26 November 2012

No Nude Taxes - The Naked Truth About Deficit Reduction

Two quick points about current negotiations to avoid falling off the fiscal cliff. One has to do with simple math and the other with simple economics. Together they suggest that deficit reduction needs to come from a mix of tax hikes and spending cuts and that neither should be rushed.

Some still cling to the notion that we can erase the deficit through budget cuts alone. This the last gasp of a movement designed to radically shrink government, one that got this far in large part by arm-waving about how tax cuts stimulate the economy. Let's take them at their word and ask by how much the economy would have to grow to compensate for the tax cuts of the last decade.

In the decade from 2000 to 2009, taxes as a percentage of GDP fell from 20.6% to 15.1%. I'll just simplify that to say that taxes fell from 20% to 15% of GDP. 

Our GDP is nearly $15 trillion this year so it's simple enough to calculate how much more GDP should have grown to compensate for such a cut in tax rates.

A 20% tax rate on a $15 trillion economy would have given us $3 trillion in federal revenue.
To get that same $3 trillion in revenue with a 15% tax rate would require a $20 trillion GDP.

In two simple equations:
  $3 trillion in revenue = 20% of $15 trillion
  $3 trillion in revenue = 15% of $20 trillion

Tax cuts would have had to stimulate economic growth by another $5 trillion in the last decade in order for revenues to remain constant. Is that reasonable? Well, the second and third largest economies in the world - China's and Japan's - are $5-point something trillion dollar economies. Every other national economy in the world is considerably smaller than $5 trillion. (The economies of France and the UK combined are roughly $5 trillion.) 

In other words, had tax cuts stimulated our economy by an amount equal to the whole of China's economy, we'd have enough tax revenue to leave rates unchanged. If not, we might have to consider the fact that we'll simply have to raise tax rates back to what they've averaged for the last half century: roughly 18% of GDP - give or take a point or two.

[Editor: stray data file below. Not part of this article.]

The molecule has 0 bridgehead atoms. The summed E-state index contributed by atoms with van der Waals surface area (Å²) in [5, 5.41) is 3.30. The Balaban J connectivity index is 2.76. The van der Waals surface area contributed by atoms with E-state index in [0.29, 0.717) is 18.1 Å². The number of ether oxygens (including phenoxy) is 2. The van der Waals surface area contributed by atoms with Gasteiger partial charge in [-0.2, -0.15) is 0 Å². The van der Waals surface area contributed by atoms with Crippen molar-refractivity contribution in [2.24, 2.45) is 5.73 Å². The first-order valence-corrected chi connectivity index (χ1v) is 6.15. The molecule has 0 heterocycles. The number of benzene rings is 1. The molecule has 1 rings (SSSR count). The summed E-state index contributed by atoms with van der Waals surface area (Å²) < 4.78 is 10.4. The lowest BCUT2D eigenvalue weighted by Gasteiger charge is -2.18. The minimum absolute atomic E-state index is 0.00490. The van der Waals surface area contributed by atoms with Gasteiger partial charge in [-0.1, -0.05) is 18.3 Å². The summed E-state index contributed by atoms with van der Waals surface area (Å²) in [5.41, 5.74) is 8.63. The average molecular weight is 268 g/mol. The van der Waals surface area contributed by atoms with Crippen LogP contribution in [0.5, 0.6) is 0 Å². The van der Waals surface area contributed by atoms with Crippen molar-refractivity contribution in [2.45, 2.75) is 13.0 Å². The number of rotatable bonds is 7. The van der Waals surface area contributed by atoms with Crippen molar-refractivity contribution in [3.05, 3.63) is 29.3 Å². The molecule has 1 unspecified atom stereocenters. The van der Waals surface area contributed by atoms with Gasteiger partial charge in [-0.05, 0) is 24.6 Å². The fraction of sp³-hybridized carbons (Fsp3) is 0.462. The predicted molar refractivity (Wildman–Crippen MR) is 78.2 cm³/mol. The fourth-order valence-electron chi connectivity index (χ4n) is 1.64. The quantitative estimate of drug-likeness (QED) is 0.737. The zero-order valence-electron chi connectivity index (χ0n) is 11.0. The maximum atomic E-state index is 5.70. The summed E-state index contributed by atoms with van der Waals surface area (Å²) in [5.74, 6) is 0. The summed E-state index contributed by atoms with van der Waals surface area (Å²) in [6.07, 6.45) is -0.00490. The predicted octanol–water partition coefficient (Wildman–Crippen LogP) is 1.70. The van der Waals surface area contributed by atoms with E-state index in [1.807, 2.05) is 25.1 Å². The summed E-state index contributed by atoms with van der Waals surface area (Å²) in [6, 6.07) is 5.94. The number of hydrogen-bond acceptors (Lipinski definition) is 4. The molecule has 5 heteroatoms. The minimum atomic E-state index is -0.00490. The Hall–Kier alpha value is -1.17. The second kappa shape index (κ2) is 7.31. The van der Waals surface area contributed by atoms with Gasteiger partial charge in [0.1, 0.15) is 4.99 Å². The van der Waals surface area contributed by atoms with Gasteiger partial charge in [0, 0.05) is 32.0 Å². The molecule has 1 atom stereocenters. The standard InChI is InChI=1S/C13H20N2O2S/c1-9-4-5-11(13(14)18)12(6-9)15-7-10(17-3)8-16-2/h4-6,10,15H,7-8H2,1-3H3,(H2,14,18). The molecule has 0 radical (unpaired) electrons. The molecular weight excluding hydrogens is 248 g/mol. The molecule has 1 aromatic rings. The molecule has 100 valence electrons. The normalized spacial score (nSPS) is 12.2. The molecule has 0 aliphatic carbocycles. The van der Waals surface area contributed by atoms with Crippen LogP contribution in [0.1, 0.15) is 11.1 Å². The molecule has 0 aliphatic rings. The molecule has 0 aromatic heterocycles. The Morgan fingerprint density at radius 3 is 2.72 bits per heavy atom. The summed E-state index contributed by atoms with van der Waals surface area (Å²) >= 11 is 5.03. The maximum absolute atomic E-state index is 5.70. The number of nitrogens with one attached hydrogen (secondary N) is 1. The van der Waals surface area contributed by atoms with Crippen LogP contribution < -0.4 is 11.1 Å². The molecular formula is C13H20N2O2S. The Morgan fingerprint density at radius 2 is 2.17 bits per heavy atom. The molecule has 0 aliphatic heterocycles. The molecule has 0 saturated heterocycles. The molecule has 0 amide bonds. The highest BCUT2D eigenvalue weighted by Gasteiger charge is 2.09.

Now what about the contention that raising taxes will be bad for the economy? 

On this, the GOP faithful are right. But so will cuts to government spending. Cut the money investors get in tax returns or that social security recipients or government contractors get in payments and you will contract spending and hence the economy. 

The real issue is that the deficit is not the real issue. Not yet. Like a kid in the kitchen excited about baking bread who keeps hollering, "We have to put it in the oven now!" the voices chirping about reducing the deficit are both right ("We have to cut the deficit!") and wrong about timing. Bread dough has to first be mixed and then let to rise before we can put it in the oven without ugly results. The same is true of the economy: we have to first stimulate it with spending and tax cuts (deficit spending) then let it rise (unemployment falls as the GDP rises) before we put it in the oven (begin to cut spending and raise taxes). To get this order wrong is to go the way of Greece and Spain. Austerity measures in a bad economy don't just make the economy worse; they make the deficit worse as well. As it is with something as simple as baking, so it is with something as complex as a modern economy: sequence is critical.

The right solution to deficit reduction won't just cut spending and raise taxes. It will time these budget changes with certain milestones (e.g., unemployment rate at 7% and 6% and 5% triggering different combinations of tax hikes and spending cuts, for instance). 

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